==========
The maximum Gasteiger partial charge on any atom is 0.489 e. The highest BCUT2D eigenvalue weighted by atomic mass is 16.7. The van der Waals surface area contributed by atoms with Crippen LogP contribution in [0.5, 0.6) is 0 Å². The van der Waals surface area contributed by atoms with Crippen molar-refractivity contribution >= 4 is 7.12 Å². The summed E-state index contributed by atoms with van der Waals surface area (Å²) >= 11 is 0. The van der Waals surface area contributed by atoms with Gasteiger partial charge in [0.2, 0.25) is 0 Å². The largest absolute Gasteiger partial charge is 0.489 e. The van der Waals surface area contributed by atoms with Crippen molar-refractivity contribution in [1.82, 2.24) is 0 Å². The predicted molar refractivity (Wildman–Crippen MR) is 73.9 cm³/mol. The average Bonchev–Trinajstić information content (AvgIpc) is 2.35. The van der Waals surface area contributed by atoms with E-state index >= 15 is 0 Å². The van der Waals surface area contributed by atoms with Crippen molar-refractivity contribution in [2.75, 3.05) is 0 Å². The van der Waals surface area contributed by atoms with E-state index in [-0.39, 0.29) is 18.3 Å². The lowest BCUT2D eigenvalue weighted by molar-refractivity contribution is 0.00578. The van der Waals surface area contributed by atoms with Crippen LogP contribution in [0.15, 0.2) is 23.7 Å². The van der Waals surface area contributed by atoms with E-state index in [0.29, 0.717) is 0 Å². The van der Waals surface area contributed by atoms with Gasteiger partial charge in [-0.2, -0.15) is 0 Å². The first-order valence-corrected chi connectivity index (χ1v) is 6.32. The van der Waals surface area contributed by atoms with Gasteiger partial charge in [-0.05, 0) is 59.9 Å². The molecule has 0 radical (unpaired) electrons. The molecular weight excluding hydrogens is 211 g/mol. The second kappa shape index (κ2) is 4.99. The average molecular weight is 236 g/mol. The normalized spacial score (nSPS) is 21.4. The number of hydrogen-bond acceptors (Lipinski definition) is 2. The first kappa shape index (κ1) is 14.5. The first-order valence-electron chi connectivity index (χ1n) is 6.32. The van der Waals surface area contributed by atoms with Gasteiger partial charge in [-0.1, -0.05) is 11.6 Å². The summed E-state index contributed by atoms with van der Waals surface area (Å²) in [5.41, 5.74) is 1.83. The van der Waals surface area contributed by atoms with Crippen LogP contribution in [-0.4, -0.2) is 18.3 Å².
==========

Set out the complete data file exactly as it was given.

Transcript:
The maximum Gasteiger partial charge on any atom is 0.489 e. The highest BCUT2D eigenvalue weighted by atomic mass is 16.7. The van der Waals surface area contributed by atoms with Crippen LogP contribution in [0.5, 0.6) is 0 Å². The van der Waals surface area contributed by atoms with Crippen molar-refractivity contribution >= 4 is 7.12 Å². The summed E-state index contributed by atoms with van der Waals surface area (Å²) >= 11 is 0. The van der Waals surface area contributed by atoms with Gasteiger partial charge in [0.2, 0.25) is 0 Å². The largest absolute Gasteiger partial charge is 0.489 e. The van der Waals surface area contributed by atoms with Crippen molar-refractivity contribution in [1.82, 2.24) is 0 Å². The predicted molar refractivity (Wildman–Crippen MR) is 73.9 cm³/mol. The average Bonchev–Trinajstić information content (AvgIpc) is 2.35. The van der Waals surface area contributed by atoms with E-state index >= 15 is 0 Å². The van der Waals surface area contributed by atoms with Crippen molar-refractivity contribution in [2.75, 3.05) is 0 Å². The van der Waals surface area contributed by atoms with E-state index in [-0.39, 0.29) is 18.3 Å². The lowest BCUT2D eigenvalue weighted by molar-refractivity contribution is 0.00578. The van der Waals surface area contributed by atoms with Crippen LogP contribution in [0.15, 0.2) is 23.7 Å². The van der Waals surface area contributed by atoms with E-state index in [0.29, 0.717) is 0 Å². The van der Waals surface area contributed by atoms with Gasteiger partial charge in [-0.2, -0.15) is 0 Å². The first-order valence-corrected chi connectivity index (χ1v) is 6.32. The van der Waals surface area contributed by atoms with Gasteiger partial charge in [-0.05, 0) is 59.9 Å². The molecule has 0 radical (unpaired) electrons. The molecular weight excluding hydrogens is 211 g/mol. The second kappa shape index (κ2) is 4.99. The average molecular weight is 236 g/mol. The normalized spacial score (nSPS) is 21.4. The number of hydrogen-bond acceptors (Lipinski definition) is 2. The first kappa shape index (κ1) is 14.5. The first-order valence-electron chi connectivity index (χ1n) is 6.32. The van der Waals surface area contributed by atoms with Gasteiger partial charge in [-0.1, -0.05) is 11.6 Å². The summed E-state index contributed by atoms with van der Waals surface area (Å²) in [5.41, 5.74) is 1.83. The van der Waals surface area contributed by atoms with Crippen LogP contribution in [-0.4, -0.2) is 18.3 Å².